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NHTSA fines Fiat Chrysler additional $70 million
January 05, 2016
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DETROIT: The National Highway Traffic Safety Administration has fined Fiat Chrysler Automobiles $70 million for underreporting crash, death and injury data tied to its cars and trucks.

The hefty fine is yet another sign of the NHTSA more aggressively regulating automakers. In 2014, for example, the NHTSA issued more than $126 million in civil penalties, the highest annual penalty total in the agency’s 43-year history.

“Accurate, early-warning reporting is a legal requirement, and it’s also part of a manufacturer’s obligation to protect the safety of the traveling public,” said U.S. Transportation Secretary Anthony Foxx. “We need FCA and other automakers to move toward a stronger, more proactive safety culture, and when they fall short, we will continue to exercise our enforcement authority to set them on the right path.”

In a statement, FCA acknowledged that it can improve its response to NHTSA requests, but added that it failed to report certain incidents due to coding problems in its early warning reporting system that failed to recognize when reportable information was received or updated.

“FCA US accepts these penalties and is revising its processes to ensure regulatory compliance,” the statement read. “However, FCA US is confident that it identified and addressed all issues that arose during the relevant time period, using alternate data sources.”

This new fine reflects an amended agreement reached in July under which FCA was fined $105 million and the company agreed to stricter NHTSA oversight.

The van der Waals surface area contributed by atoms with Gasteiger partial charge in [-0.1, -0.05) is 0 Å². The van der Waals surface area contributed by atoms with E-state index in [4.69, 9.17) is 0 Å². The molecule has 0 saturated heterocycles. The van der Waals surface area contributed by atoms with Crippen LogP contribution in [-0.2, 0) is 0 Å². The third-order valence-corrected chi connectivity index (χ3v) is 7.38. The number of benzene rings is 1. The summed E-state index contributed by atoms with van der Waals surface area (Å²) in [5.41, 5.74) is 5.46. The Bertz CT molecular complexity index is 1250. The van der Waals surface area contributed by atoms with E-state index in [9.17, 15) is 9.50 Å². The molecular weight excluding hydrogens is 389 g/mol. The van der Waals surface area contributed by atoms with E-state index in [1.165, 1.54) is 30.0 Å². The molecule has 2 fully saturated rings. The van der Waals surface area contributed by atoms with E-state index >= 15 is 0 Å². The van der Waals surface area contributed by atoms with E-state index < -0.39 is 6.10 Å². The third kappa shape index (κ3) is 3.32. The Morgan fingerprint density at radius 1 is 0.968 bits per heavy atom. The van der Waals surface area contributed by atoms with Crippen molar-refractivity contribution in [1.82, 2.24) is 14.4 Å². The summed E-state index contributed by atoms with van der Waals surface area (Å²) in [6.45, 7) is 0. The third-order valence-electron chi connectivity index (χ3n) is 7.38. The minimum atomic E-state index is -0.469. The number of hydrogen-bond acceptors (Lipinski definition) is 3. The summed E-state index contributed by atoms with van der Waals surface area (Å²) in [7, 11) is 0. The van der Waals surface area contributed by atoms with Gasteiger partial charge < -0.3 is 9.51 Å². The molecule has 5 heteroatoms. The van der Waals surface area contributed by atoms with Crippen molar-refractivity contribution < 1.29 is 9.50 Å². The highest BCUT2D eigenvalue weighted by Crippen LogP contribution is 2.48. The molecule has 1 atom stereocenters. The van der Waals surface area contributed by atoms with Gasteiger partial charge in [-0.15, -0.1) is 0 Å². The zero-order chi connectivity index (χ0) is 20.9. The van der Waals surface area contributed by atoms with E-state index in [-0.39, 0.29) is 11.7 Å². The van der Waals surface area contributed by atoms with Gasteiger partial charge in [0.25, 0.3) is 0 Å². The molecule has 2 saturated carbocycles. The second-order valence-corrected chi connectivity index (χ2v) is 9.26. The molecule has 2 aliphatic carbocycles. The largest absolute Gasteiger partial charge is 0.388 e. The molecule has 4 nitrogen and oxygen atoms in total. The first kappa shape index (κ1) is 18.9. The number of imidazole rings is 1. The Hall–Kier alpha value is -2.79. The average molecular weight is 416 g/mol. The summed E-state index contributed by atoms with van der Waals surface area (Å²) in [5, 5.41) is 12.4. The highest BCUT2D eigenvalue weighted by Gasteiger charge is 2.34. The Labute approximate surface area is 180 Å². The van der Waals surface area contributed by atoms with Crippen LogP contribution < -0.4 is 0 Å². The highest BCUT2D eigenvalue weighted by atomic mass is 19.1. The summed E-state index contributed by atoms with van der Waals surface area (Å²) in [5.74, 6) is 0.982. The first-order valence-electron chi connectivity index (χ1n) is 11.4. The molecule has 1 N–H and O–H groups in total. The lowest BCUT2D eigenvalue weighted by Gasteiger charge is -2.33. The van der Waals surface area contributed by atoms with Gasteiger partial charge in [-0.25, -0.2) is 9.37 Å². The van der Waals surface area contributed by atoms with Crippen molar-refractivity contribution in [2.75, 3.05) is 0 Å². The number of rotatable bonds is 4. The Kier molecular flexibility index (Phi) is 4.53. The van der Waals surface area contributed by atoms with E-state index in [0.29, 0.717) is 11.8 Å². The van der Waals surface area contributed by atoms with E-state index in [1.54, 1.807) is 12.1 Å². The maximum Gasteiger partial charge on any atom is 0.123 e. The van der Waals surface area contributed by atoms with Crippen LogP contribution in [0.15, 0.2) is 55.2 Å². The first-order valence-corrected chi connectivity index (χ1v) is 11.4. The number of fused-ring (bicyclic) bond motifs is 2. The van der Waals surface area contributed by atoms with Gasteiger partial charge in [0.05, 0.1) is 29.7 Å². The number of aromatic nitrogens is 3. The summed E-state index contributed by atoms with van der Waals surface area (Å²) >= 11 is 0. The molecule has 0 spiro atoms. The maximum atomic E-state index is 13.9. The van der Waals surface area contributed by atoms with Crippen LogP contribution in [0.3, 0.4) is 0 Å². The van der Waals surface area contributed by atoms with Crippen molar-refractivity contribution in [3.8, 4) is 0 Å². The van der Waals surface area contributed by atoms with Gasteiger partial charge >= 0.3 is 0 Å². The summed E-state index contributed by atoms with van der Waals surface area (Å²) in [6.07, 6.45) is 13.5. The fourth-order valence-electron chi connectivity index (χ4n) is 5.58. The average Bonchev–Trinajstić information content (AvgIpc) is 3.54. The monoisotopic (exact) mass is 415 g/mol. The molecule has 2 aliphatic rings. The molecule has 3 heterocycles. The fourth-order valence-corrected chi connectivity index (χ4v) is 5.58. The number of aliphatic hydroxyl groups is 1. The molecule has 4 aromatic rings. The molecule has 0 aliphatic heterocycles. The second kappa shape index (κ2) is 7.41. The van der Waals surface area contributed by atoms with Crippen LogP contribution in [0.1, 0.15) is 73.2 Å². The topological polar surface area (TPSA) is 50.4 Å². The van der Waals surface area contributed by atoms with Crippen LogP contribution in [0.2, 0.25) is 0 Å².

Three civil penalties from that investigation now total $175 million, with $140 million due in cash and another $35 million in deferred penalties that will come due if the company fails to meet its obligations under the consent order.

The July penalty was for what the agency called the company’s poor track record with 23 recalls involving 11 million vehicles over several years.

The agency also ordered FCA to buy back nearly 200,000 Ram pickups and Dodge SUVs in a buyback program and agree to an independent monitor.

Thursday’s penalties against FCA also are similar to fines Honda agreed to pay earlier this year. In January, Honda agreed to pay a $70 million for failing to disclose more than 1,700 reports of deaths, injuries and other “early warning” information to NHTSA. At the time, that fine was the largest ever levied by NHTSA.

The fines against Honda and FCA were imposed because the reporting deficiencies are violations of the Transportation Recall Enhancement, Accountability and Documentation Act.

Agencies

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